A "Perfect Storm" at Van Cortlandt
Everything aligns for assault on the record books
By Walt Murphy,
Walt Murphy's News and Results Service
(Quotes Below From the Newark Star-Ledger: tinyurl.com/y8fg8g)
A “Perfect Storm” hit legendary Van Cortlandt Park on Saturday. A combination of ideal running weather, a course in great shape, and a group of determined runners led to an unprecedented assault on the record books.
Much of the pre-meet talk had centered on the Boys “E” race, the 5th of 7 seeded varsity races, where New Jersey’s Craig Forys(Colts Neck) was scheduled to face New York’s Steve Murdock (Shenendehowa) and California’s Mikel Thomas (Clovis).
The big question was, would Brad Hudson’s 33-year old VCP course record of 12:15.7 for 2-1/2 miles finally fall in that race?
Chaminade’s Ryan McDermott gave a hint of things to come when he won the first varsity race in a quick 12:33.0, with six others breaking 13-minutes.
Forys had already broken two course records this fall, and had every intention of getting a 3rd, but he was trailing Murdock as they entered the VCP “flats”. He finally took the lead with about 200-meters to go and crossed the finish line in an amazing 12:10.7 to smash Hudson’s record by a full 5 seconds. Murdock wasn’t that far behind, also finishing under the old reecord in 12:15.5.
"(Murdock) went by me on the last downhill," said Forys. "My coach (Jim Schlentz) yelled to me that if I win the race I will get the record. I knew I had time, so I relaxed on the final straightaway and was able to get by him with about 200 to go.”
Topping off one of the greatest H.S. x-country races in history, Mikel Thomas was 3rd in 12:21.4 and Colorado’s Adam Lenz(Crested Butte) was 4th in 12:26.2. Never before in the long history of Van Cortlandt had more than two preps broken 12:30 in the same race.
While Forys was accepting congratulations and talking to reporters, Tom Gruenewald (Fayetteville-Manlius,NY) was running away with the “F” race.
Not knowing what Forys had just run, Gruenewald, who had his own dream of breaking Hudson’s record, got some help from coach Bill Aris. "”He yelled to me with 200 meters left that I had to go 12:10 to get the record. I saw the clock and knew I had a chance."
As Gruenwald crossed the line, the digital clock flashed 12:10, but what would be the official time? It was 12:10.6 and the record had fallen again. While Hudson had 23 years to enjoy his role as “king of the hills”, Forys’s tenure lasted less than 15 minutes--but he handled the situation with class. "Oh well," said the 17-year old senior. "At least I had the record for a little while. I'm not disappointed because I did what I wanted to. I can't control what happens in the other races. He ran faster and that's the way it goes."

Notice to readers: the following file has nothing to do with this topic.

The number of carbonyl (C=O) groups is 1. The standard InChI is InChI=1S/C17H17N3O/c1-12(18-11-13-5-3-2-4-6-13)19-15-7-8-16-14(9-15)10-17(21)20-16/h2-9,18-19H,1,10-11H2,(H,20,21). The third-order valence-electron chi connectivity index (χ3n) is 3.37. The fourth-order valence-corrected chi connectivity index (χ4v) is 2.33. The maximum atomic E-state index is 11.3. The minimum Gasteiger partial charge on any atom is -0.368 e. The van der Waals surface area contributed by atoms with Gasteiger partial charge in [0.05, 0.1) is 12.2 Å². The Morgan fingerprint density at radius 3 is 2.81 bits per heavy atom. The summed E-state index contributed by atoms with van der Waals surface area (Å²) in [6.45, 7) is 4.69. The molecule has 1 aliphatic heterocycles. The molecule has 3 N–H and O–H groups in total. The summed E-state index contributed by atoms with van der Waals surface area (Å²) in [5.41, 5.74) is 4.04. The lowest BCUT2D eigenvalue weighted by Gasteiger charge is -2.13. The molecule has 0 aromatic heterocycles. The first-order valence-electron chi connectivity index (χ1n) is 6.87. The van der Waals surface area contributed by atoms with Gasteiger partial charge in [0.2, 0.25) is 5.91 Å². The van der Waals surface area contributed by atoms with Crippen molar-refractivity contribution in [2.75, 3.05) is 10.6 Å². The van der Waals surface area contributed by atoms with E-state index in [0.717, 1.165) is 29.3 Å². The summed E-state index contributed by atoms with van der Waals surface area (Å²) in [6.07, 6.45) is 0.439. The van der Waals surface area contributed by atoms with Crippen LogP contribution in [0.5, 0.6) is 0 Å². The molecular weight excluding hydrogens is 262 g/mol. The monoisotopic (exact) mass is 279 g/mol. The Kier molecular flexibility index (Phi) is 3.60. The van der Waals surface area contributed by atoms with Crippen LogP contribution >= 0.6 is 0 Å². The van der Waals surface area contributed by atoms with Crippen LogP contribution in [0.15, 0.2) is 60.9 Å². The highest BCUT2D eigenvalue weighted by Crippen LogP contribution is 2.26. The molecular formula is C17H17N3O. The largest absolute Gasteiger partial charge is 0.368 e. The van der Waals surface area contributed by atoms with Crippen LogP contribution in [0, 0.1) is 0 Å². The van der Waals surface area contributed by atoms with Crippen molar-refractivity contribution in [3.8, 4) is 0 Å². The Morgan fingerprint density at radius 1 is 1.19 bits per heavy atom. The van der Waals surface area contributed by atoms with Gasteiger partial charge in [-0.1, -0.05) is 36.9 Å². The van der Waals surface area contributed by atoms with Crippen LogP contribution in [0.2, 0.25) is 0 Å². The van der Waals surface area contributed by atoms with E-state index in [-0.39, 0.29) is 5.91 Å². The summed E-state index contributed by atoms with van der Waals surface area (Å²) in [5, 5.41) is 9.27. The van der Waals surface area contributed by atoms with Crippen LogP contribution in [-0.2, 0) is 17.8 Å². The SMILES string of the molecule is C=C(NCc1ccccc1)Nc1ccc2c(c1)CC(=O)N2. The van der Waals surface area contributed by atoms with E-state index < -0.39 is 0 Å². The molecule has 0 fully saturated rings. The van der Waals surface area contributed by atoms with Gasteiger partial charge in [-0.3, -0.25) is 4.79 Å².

Murdock’s 12:15.5 helped his Shen teammates win the coveted 5-man average award (12:56.6). Each team member received a watch, as did the winner of each varsity race.
A grand total of 46 runners broke 13-minutes, considered the benchmark performance at “Vanny”. In the previous 33 editions of the Manhattan meet, the most sub-13s in one year had been 21!
The Girls Eastern States Championship was somewhat overshadowed by the exploits of the boys, but the race provided its own share of fast times as well as a surprise team winner.
Saratoga Springs (NY) junior Hannah Davidson, who finished 2nd a year ago, won in 14:14.7 to move to 9th on the All-Time VCP list. Also moving high up on the A-T list were runnerup Ashley Higginson (Colts Neck,NJ), who ran 14:16.0(#10) and 3rd-placer Shelby Greany(Suffern,NY), whose 14:18.0 makes her the 12th fastest performer.
Davidson’s win wasn’t enough to help Saratoga Springs win its 7th straight Easterns title. Competing in what many felt was the strongest field in the 31-year history of the race, Virginia’s Midlothian H.S. emerged as the winner with 148 points, the highest winning total ever. Eleanor Roosevelt(MD) was 2nd(172) and Saratoga was 3rd(190).
There are some who feel that the current “streamlined” version of the Van Cortlandt Park course yields faster times than it did during Hudson’s era. That may be true, but this will still go down as one of the greatest days in the history of high school x-country.
When asked how it felt to lose his long-held record, Brad Hudson said by e-mail, "I was surprised that the record lasted that long, although I had trained so very hard, with 140 mile weeks, when I got it. I am really glad that these guys have broken it. It shows high school running is stronger than it has ever been. And, it shows that the future of U.S. distance running looks brighter everyday! Congratulations to all three guys.” Showing in-state pride, Hudson added, “I only wish that the New Jersey kid held on to the record."
Jersey native Hudson was a junior at North Hunterdon when he set his record, then completed his prep career at South Eugene H.S. in Oregon. Now based in Boulder, Colorado, he coaches, among others, Dathan Ritzenhein. Sarah Schwald, and Ed and Jorge Torres.